Here, they uncovered a significant association between self-reported consumption of artificial sweeteners, personal configurations of gut bacteria, and the propensity for glucose intolerance. They next conducted a controlled experiment, asking a group of volunteers who did not generally eat or drink artificially sweetened foods to consume them for a week, and then undergo tests of their glucose levels and gut microbiota compositions.

The findings showed that many – but not all – of the volunteers had begun to develop glucose intolerance after just one week of artificial sweetener consumption. The composition of their gut microbiota explained the difference: the researchers discovered two different populations of human gut bacteria – one that induced glucose intolerance when exposed to the sweeteners, and one that had no effect either way.

Dr. Elinav believes that certain bacteria in the guts of those who developed glucose intolerance reacted to the chemical sweeteners by secreting substances that then provoked an inflammatory response similar to sugar overdose, promoting changes in the body’s ability to utilize sugar.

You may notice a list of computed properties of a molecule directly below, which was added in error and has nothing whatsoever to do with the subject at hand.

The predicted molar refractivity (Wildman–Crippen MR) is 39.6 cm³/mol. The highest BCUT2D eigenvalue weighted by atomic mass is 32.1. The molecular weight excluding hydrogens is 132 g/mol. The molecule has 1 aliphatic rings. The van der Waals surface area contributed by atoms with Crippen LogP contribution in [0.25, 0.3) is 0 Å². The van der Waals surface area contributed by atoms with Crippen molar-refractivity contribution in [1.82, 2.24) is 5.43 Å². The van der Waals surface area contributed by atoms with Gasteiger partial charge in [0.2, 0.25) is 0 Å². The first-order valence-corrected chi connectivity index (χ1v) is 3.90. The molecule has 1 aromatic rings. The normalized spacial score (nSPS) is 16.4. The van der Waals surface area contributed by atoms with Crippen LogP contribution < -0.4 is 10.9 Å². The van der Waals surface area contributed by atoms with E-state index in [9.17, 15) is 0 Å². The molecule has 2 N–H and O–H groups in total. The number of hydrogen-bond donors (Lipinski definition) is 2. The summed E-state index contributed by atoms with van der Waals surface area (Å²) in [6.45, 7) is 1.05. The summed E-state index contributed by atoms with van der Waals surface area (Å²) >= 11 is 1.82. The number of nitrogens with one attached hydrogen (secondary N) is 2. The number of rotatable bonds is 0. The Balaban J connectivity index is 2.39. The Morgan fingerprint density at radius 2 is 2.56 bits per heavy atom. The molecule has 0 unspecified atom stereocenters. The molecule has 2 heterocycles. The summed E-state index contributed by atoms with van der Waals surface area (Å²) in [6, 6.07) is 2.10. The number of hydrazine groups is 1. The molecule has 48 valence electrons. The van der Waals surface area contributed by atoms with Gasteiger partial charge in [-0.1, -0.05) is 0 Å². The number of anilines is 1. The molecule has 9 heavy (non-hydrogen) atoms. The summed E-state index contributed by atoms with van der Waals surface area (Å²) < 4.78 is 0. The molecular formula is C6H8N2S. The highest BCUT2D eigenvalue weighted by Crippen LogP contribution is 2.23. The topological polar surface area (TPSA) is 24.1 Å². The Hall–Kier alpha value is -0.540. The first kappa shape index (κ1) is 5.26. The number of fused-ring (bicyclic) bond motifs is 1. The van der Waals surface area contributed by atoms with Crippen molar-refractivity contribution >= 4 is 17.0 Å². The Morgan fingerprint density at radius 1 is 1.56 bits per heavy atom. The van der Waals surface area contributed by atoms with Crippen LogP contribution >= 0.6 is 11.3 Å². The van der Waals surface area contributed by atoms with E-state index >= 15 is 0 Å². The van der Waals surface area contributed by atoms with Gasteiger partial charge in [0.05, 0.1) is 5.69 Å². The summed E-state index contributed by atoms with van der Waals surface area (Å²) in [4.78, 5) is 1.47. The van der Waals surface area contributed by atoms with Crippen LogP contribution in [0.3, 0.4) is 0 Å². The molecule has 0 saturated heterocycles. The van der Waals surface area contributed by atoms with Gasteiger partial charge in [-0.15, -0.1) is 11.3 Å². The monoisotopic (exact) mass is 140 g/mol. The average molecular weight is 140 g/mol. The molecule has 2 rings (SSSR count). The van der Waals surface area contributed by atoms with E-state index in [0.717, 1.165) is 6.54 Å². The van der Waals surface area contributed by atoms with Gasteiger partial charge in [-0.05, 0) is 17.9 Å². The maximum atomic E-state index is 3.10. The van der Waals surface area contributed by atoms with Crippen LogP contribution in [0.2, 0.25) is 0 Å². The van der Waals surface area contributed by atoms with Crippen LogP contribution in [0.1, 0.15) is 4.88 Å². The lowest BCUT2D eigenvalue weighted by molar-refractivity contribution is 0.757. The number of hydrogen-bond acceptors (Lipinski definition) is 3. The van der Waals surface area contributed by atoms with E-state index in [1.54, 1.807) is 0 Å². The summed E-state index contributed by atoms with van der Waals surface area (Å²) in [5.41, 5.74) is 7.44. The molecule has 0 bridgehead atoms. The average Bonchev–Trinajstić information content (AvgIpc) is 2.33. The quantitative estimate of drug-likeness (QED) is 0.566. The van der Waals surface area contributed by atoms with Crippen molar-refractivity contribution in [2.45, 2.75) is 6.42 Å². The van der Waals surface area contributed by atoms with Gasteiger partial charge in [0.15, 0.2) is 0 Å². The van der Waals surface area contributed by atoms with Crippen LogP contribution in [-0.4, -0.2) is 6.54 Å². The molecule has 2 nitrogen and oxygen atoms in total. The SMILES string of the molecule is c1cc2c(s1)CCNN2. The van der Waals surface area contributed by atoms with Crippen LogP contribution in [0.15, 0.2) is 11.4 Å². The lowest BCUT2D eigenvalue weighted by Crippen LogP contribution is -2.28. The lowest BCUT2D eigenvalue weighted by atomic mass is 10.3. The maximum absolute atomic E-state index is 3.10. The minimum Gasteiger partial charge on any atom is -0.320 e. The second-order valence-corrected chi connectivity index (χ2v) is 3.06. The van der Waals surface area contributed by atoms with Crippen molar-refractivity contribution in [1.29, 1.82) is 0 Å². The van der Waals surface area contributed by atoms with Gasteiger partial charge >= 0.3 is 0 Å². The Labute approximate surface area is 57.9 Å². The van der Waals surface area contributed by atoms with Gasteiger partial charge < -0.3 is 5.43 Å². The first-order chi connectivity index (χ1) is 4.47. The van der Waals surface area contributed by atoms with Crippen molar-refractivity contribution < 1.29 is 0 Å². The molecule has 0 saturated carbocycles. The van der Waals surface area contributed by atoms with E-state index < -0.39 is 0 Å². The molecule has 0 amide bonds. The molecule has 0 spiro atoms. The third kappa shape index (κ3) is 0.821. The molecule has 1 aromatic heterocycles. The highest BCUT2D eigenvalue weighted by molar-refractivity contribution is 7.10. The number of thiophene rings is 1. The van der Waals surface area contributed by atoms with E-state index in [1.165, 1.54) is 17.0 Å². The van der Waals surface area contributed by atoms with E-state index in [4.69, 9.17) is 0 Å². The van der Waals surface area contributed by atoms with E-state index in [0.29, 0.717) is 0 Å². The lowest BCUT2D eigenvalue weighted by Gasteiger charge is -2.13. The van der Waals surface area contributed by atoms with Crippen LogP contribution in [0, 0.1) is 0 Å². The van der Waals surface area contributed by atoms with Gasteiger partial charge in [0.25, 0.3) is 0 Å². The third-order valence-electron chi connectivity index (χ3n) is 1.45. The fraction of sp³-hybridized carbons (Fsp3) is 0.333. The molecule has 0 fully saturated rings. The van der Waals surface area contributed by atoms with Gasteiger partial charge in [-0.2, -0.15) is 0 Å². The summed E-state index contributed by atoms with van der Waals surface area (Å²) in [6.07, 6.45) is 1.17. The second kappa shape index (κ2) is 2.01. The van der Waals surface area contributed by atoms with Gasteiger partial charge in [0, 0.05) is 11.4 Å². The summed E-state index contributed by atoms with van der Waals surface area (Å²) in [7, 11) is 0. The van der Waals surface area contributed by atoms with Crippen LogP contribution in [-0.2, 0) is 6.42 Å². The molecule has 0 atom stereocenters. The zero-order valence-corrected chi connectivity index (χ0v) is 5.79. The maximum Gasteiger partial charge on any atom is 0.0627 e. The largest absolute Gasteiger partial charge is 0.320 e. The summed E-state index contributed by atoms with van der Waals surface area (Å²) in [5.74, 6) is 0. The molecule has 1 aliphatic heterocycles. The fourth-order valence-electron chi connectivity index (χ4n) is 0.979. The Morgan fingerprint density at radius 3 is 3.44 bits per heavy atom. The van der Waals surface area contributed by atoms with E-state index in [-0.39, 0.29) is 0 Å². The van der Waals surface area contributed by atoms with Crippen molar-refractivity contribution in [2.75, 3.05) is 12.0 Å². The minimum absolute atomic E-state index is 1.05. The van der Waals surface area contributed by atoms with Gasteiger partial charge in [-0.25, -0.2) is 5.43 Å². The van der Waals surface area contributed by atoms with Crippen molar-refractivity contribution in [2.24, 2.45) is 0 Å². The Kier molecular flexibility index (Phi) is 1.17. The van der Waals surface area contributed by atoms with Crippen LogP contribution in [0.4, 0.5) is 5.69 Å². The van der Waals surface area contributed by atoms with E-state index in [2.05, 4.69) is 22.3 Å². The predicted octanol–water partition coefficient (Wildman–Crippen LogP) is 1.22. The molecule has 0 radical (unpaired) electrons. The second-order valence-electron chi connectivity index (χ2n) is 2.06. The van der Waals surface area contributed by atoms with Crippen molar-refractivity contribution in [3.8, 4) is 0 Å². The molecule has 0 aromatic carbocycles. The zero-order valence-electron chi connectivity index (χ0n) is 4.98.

Prof. Segal states, “The results of our experiments highlight the importance of personalized medicine and nutrition to our overall health. We believe that an integrated analysis of individualized ‘big data’ from our genome, microbiome, and dietary habits could transform our ability to understand how foods and nutritional supplements affect a person’s health and risk of disease.”

According to Dr. Elinav, “Our relationship with our own individual mix of gut bacteria is a huge factor in determining how the food we eat affects us. Especially intriguing is the link between use of artificial sweeteners – through the bacteria in our guts – to a tendency to develop the very disorders they were designed to prevent; this calls for reassessment of today’s massive, unsupervised consumption of these substances.”